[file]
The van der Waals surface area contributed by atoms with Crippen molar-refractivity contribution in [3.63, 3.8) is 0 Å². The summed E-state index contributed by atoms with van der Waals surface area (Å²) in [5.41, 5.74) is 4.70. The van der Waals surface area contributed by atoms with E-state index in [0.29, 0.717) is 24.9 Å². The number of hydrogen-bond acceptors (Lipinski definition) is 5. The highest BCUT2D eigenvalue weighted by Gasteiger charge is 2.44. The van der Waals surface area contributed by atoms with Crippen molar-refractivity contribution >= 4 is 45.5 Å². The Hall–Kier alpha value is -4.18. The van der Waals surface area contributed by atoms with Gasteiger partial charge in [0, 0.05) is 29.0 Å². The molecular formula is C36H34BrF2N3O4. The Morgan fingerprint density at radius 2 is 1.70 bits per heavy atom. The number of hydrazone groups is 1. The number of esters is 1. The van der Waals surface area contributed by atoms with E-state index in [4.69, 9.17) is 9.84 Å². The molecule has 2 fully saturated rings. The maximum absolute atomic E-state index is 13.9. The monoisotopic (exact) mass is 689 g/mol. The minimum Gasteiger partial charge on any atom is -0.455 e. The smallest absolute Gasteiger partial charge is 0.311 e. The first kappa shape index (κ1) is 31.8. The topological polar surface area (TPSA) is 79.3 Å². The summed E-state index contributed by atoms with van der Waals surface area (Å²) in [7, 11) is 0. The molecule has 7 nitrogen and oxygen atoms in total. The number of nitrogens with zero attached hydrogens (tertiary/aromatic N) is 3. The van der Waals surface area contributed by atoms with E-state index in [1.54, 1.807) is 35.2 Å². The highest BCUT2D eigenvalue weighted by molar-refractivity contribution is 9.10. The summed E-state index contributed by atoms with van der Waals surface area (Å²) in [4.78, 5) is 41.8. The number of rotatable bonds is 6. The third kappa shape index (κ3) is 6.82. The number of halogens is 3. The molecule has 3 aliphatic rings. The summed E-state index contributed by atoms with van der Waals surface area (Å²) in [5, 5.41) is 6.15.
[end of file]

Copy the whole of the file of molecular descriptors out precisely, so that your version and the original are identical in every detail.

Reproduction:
The van der Waals surface area contributed by atoms with Crippen molar-refractivity contribution in [3.63, 3.8) is 0 Å². The summed E-state index contributed by atoms with van der Waals surface area (Å²) in [5.41, 5.74) is 4.70. The van der Waals surface area contributed by atoms with E-state index in [0.29, 0.717) is 24.9 Å². The number of hydrogen-bond acceptors (Lipinski definition) is 5. The highest BCUT2D eigenvalue weighted by Gasteiger charge is 2.44. The van der Waals surface area contributed by atoms with Crippen molar-refractivity contribution >= 4 is 45.5 Å². The Hall–Kier alpha value is -4.18. The van der Waals surface area contributed by atoms with Gasteiger partial charge in [0, 0.05) is 29.0 Å². The molecular formula is C36H34BrF2N3O4. The Morgan fingerprint density at radius 2 is 1.70 bits per heavy atom. The number of hydrazone groups is 1. The number of esters is 1. The van der Waals surface area contributed by atoms with E-state index in [4.69, 9.17) is 9.84 Å². The molecule has 2 fully saturated rings. The maximum absolute atomic E-state index is 13.9. The monoisotopic (exact) mass is 689 g/mol. The minimum Gasteiger partial charge on any atom is -0.455 e. The smallest absolute Gasteiger partial charge is 0.311 e. The first kappa shape index (κ1) is 31.8. The topological polar surface area (TPSA) is 79.3 Å². The summed E-state index contributed by atoms with van der Waals surface area (Å²) in [7, 11) is 0. The molecule has 7 nitrogen and oxygen atoms in total. The number of nitrogens with zero attached hydrogens (tertiary/aromatic N) is 3. The van der Waals surface area contributed by atoms with E-state index in [1.54, 1.807) is 35.2 Å². The highest BCUT2D eigenvalue weighted by molar-refractivity contribution is 9.10. The summed E-state index contributed by atoms with van der Waals surface area (Å²) in [4.78, 5) is 41.8. The number of rotatable bonds is 6. The third kappa shape index (κ3) is 6.82. The number of halogens is 3. The molecule has 3 aliphatic rings. The summed E-state index contributed by atoms with van der Waals surface area (Å²) in [5, 5.41) is 6.15.